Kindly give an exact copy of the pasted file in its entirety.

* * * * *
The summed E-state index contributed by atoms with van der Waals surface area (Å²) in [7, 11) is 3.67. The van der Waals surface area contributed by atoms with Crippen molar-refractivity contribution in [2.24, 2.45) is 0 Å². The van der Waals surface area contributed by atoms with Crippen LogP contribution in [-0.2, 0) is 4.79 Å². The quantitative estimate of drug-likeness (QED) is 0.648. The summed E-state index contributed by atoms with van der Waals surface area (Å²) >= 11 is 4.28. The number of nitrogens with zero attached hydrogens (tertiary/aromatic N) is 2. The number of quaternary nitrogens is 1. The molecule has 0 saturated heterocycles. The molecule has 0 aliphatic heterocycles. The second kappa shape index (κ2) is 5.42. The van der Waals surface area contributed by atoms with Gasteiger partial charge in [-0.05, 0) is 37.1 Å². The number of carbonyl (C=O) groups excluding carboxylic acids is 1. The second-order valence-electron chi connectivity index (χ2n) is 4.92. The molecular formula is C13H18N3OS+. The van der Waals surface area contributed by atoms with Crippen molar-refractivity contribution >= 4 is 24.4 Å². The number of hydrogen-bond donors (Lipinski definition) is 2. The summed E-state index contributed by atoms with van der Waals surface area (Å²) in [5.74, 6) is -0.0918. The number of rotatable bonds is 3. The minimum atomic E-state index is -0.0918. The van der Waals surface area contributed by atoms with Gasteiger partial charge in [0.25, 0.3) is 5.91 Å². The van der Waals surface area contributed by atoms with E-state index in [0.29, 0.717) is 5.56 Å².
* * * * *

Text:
The summed E-state index contributed by atoms with van der Waals surface area (Å²) in [7, 11) is 3.67. The van der Waals surface area contributed by atoms with Crippen molar-refractivity contribution in [2.24, 2.45) is 0 Å². The van der Waals surface area contributed by atoms with Crippen LogP contribution in [-0.2, 0) is 4.79 Å². The quantitative estimate of drug-likeness (QED) is 0.648. The summed E-state index contributed by atoms with van der Waals surface area (Å²) >= 11 is 4.28. The number of nitrogens with zero attached hydrogens (tertiary/aromatic N) is 2. The number of quaternary nitrogens is 1. The molecule has 0 saturated heterocycles. The molecule has 0 aliphatic heterocycles. The second kappa shape index (κ2) is 5.42. The van der Waals surface area contributed by atoms with Gasteiger partial charge in [-0.05, 0) is 37.1 Å². The number of carbonyl (C=O) groups excluding carboxylic acids is 1. The second-order valence-electron chi connectivity index (χ2n) is 4.92. The molecular formula is C13H18N3OS+. The van der Waals surface area contributed by atoms with Crippen molar-refractivity contribution >= 4 is 24.4 Å². The number of hydrogen-bond donors (Lipinski definition) is 2. The summed E-state index contributed by atoms with van der Waals surface area (Å²) in [5.74, 6) is -0.0918. The number of rotatable bonds is 3. The minimum atomic E-state index is -0.0918. The van der Waals surface area contributed by atoms with Gasteiger partial charge in [0.25, 0.3) is 5.91 Å². The van der Waals surface area contributed by atoms with E-state index in [0.29, 0.717) is 5.56 Å².